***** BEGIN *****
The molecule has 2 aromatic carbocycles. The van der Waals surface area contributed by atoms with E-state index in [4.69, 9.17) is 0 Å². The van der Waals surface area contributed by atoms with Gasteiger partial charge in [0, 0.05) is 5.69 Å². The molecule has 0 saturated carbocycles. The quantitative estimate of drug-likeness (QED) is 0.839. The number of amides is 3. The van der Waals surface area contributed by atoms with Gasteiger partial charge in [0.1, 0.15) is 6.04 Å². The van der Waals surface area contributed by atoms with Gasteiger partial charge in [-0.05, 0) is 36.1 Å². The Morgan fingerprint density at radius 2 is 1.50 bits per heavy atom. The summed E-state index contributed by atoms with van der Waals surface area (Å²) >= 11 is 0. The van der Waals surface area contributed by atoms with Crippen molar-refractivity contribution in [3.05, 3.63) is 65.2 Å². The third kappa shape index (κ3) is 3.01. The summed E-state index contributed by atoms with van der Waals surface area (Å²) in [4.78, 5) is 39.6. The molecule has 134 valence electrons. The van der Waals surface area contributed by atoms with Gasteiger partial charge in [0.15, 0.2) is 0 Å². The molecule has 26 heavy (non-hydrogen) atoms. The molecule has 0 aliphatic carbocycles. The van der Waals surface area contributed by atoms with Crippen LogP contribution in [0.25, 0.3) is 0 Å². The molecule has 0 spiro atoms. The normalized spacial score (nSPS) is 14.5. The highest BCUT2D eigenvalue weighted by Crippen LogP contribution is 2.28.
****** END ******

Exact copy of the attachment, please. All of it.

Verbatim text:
The molecule has 2 aromatic carbocycles. The van der Waals surface area contributed by atoms with E-state index in [4.69, 9.17) is 0 Å². The van der Waals surface area contributed by atoms with Gasteiger partial charge in [0, 0.05) is 5.69 Å². The molecule has 0 saturated carbocycles. The quantitative estimate of drug-likeness (QED) is 0.839. The number of amides is 3. The van der Waals surface area contributed by atoms with Gasteiger partial charge in [0.1, 0.15) is 6.04 Å². The van der Waals surface area contributed by atoms with Gasteiger partial charge in [-0.05, 0) is 36.1 Å². The Morgan fingerprint density at radius 2 is 1.50 bits per heavy atom. The summed E-state index contributed by atoms with van der Waals surface area (Å²) >= 11 is 0. The van der Waals surface area contributed by atoms with Crippen molar-refractivity contribution in [3.05, 3.63) is 65.2 Å². The third kappa shape index (κ3) is 3.01. The summed E-state index contributed by atoms with van der Waals surface area (Å²) in [4.78, 5) is 39.6. The molecule has 134 valence electrons. The van der Waals surface area contributed by atoms with Gasteiger partial charge in [0.15, 0.2) is 0 Å². The molecule has 26 heavy (non-hydrogen) atoms. The molecule has 0 aliphatic carbocycles. The van der Waals surface area contributed by atoms with Crippen LogP contribution in [0.25, 0.3) is 0 Å². The molecule has 0 spiro atoms. The normalized spacial score (nSPS) is 14.5. The highest BCUT2D eigenvalue weighted by Crippen LogP contribution is 2.28.